In general, Burgess acted like a scrapper fighting gamely to keep his job, rather than an beloved leader insulted that his charges would dare challenge his benevolent dictatorship.
Roderick, running in the same race, seemed more engaged and less out of his depth than at previous events (his proposed “ring of streetcars circling the city” notwithstanding). Instead of talking about liquid salt batteries and gondolas, he focused on density as both an inescapable fact (“We have people coming here and we need to accommodate them”) and a solution to gentrification (“we have to build big around Northgate to [help] accommodate all the people who want to live in Seattle.”) Roderick was equally specific about sidewalks (an issue the moderator, Maple Leaf community activist David Miller, asked of every candidate), saying he would dedicate parking meter revenue from streets without sidewalks to building sidewalks there, and put school speed camera revenue toward sidewalks in school zones.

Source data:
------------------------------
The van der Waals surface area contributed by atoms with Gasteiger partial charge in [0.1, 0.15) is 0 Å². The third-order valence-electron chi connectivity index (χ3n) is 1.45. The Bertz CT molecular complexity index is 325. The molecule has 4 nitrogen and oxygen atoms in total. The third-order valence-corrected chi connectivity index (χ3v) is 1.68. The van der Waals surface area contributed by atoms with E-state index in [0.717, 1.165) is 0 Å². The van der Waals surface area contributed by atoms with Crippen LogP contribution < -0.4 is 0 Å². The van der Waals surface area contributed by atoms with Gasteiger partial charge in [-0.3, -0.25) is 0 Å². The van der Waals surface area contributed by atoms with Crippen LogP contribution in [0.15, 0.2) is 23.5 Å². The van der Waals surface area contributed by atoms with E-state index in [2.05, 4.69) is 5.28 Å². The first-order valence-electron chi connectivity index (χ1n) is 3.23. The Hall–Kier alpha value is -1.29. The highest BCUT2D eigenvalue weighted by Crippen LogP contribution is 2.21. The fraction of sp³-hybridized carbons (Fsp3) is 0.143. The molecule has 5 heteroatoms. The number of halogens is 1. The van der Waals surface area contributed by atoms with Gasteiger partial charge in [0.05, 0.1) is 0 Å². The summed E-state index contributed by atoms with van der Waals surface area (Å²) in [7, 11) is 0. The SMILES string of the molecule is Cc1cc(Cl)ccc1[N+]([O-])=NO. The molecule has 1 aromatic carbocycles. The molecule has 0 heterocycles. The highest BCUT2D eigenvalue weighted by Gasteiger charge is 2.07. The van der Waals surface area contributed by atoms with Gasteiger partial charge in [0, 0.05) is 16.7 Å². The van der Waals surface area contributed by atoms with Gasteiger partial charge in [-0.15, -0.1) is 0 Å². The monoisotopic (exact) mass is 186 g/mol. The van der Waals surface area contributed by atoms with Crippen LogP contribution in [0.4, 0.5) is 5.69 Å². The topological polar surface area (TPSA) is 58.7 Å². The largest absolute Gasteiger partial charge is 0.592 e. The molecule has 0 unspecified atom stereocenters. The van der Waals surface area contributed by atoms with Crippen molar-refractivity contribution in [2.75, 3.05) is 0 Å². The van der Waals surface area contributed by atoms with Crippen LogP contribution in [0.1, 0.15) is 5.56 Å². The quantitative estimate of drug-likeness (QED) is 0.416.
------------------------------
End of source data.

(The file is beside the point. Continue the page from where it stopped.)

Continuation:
Johnson, meanwhile, was pragmatic but specific in his responses, citing the need to “integrate our environmental priorities between all departments so we can get the goal of being carbon-neutral by 2035 and suggesting the city increase levy funding for sidewalks instead of trying to pass a local improvement district or fund sidewalks out of general city dollars.
District Four candidate Jean Godden, the three-term incumbent who sleepwalked through a recent forum at Roosevelt High School, acquitted herself last night by staying alert and relatively on-point. She did, however, introduce herself to audience members by pointing out her age (84) with a Cathy Allen-imprinted non sequitur of an opening statement: “I have been an incumbent for some time, and people ask me why it is that I want to run again. And I look around at my opponents (two guys under 40, plus one in his 50s), and I think, Oh, my god, I’ve got jeans that are older than most of these guys.” And her go-to line for all questions was still “I like what the mayor’s proposing,” rather than, say, “Here are some ideas of my own.”